- June 25, 2017
- Posted by: admin
- Category: Changing Outcomes, Ofsted
Following on from last month’s blog, I will now provide 3 tips on what Ofsted will be looking for when they evaluate ‘how well children and young people are helped and protected’. This is of course a limiting judgement, so if inspectors judge this area to be inadequate, then the ‘overall experiences and progress’ judgement will always be inadequate.
In line with the SCCIF, one of the areas of evidence that Ofsted will be looking at is ‘how well risks are identified, understood and managed and whether the support and care provided help children and young people to become increasingly safe’.
Do the young people living at the home have comprehensive behaviour management plans? A behaviour should only be a surprise once and a comprehensive behaviour management plan should clearly identify what the risk is, the likelihood of it occurring, the measures that need to be taken to reduce it, and what steps are needed to support the young person during/after the behaviour.
Following any serious incident, the home should look to update that young person’s behaviour management plan. Even if it is a known behaviour, having factual information about the frequency it is occurring can provide valuable insight and help to inform practice. Importantly, a debrief with the young person should take place to further everyone’s understanding and to support the young person keep safe.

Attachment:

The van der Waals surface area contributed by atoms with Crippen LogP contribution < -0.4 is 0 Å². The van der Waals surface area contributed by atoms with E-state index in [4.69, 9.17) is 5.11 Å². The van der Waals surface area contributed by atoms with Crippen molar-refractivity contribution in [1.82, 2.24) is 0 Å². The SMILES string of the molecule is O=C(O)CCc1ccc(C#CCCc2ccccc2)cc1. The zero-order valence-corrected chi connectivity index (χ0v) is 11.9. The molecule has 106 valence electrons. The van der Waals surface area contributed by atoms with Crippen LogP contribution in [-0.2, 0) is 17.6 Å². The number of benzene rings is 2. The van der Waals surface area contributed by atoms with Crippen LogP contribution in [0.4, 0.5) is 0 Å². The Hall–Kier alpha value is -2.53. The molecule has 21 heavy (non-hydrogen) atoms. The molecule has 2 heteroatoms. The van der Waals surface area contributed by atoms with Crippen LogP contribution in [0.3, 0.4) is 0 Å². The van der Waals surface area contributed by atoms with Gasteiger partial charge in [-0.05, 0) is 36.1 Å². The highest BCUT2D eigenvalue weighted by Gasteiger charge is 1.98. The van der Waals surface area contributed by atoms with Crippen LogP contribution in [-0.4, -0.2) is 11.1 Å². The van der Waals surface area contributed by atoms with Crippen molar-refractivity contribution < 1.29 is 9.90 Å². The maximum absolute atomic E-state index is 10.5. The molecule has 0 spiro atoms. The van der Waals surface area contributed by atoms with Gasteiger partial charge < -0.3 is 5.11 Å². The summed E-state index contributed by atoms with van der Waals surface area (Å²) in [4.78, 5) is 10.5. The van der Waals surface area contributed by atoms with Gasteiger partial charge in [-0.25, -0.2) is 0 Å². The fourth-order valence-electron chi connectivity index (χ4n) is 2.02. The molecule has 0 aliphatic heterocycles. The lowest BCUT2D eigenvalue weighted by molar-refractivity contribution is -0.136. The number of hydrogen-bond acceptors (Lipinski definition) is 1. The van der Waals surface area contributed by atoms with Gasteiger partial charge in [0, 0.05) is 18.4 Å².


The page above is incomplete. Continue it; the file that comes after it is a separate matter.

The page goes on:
The registered person should consider if additional training is needed to help support the team manage the behaviour. Joint partnership working is key and thought should always be given to sourcing the help of a specialized professional and/or obtaining additional information which may be of help to the young person. Key working sessions are an effective way of demonstrating any direct work that is taking place and should be supportive in nature.